#### Transcript Mathematical Tasks and Higher Level Mathematics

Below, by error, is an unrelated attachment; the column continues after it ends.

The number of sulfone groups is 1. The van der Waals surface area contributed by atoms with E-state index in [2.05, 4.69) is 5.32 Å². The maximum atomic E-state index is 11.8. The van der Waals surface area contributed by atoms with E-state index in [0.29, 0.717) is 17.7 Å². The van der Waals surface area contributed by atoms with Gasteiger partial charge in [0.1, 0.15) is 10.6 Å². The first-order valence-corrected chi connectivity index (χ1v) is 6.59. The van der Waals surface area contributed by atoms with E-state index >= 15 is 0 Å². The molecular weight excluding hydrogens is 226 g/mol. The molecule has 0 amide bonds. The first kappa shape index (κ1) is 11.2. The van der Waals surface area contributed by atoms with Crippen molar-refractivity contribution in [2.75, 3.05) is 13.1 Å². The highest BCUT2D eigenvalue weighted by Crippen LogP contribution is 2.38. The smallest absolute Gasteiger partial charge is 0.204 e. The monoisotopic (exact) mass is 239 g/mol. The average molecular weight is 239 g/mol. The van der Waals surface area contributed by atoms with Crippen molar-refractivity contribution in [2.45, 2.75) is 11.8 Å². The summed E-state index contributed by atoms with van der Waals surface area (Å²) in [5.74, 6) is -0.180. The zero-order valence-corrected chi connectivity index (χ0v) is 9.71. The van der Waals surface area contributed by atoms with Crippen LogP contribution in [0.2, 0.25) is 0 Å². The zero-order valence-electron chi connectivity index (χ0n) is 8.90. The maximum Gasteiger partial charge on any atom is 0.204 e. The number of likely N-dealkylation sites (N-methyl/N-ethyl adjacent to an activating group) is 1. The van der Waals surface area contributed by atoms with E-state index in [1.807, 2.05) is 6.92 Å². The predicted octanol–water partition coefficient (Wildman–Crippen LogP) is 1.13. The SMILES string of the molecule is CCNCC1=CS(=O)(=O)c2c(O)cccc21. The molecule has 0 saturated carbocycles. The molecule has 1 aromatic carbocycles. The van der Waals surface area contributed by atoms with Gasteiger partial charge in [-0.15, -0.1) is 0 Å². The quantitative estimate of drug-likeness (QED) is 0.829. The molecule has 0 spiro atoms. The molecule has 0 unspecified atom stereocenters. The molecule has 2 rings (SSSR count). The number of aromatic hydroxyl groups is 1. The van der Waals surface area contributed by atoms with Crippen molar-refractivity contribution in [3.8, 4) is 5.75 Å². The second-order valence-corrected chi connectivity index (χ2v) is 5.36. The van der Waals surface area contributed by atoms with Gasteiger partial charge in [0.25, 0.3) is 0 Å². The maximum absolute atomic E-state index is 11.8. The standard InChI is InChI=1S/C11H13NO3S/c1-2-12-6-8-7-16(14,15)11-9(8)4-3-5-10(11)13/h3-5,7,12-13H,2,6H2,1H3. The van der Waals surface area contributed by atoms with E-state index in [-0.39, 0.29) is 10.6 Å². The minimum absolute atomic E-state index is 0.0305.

Mathematical Tasks, Cognitive Demand and Higher Level Mathematics Essential questions: 1. What do we mean by higher level mathematics in middle school? 2. How can teachers ensure that middle school English Language Learners have maximum opportunities to learn high level mathematics? Quasar Project University of Pittsburgh • Conducted five years of research in urban middle schools • Key finding: mathematically-rich tasks, implemented appropriately in classrooms is the key to success for urban students • Developed a teaching approach to ensure that all students are engaged in problem solving, mathematical thinking, mathematical communication “… students who performed best … were in classrooms in which tasks were … set up and implemented at high levels of cognitive demand … for these students, having the opportunity to work on challenging tasks in a supportive classroom environment translated into substantial learning gains on an instrument designed to measure student thinking, reasoning, problem solving and communication.” Consider two tasks with the same underlying math content: Task 1. Find the surface area and volume of a rectangular prism that measures 2” x 4” x 24”. Task 2. The EZ-Play Toy Company makes a set of 24 alphabet blocks. Each block is a 2” cube. EZ-Play plans to ship the blocks in a box that uses the smallest amount of cardboard. What are the dimensions of the box that EZ-Play should use? Organize your work so that anyone who reads it will understand what you have done. Cognitive Demands of Task 1 • Students know how to compute volume and surface area of a rectangular prism. • Teacher will help students remember which formula to use. • Task provides practice with arithmetic (addition and multiplication) • Task at low level of cognitive demand: procedures without connections Cognitive demands of Task 2 • Students decide what is needed to solve the problem and make their own plans for solving it. • Students determine volume of 24 blocks and generate several different rectangular prisms with that volume. • Students compute and compare surface areas of several rectangular prisms, finding the prism with the smallest surface area. • Students explain their thinking clearly. • Students have opportunity to practice arithmetic • Task is at a high level of cognitive demand: procedures with connections. Levels of Cognitive demand Lowest to Highest • • • • Memorization tasks Procedures without Connections Procedures with connections Doing Mathematics Memorization tasks require: • Memorizing definitions, facts and formulas • Using memorized definitions, facts and formulas, exactly as learned • Unambiguous correct answers • No connection to underlying concepts Procedures Without Connection tasks require: • Using known algorithms to produce correct answers • Following steps in a given order • Little doubt or confusion about what is to be done • No explanations other than describing the procedure • No connection to underlying concepts Procedures with Connections tasks require: • Using procedures to help illustrate or understand underlying concepts • Making connections among multiple representations (diagrams manipulatives, symbols, formulas, problem statements) • Drawing on conceptual understanding needed to solve problem • Following broad procedures rather than narrow algorithms Doing mathematics tasks require: • Analyzing a task and constraints • Making a plan without knowing all steps or procedures ahead of time • Accessing relevant knowledge and exploring to deepen understanding of mathematical concepts • Self-monitoring of cognitive processes • Using multiple representations to solve problems and explain thinking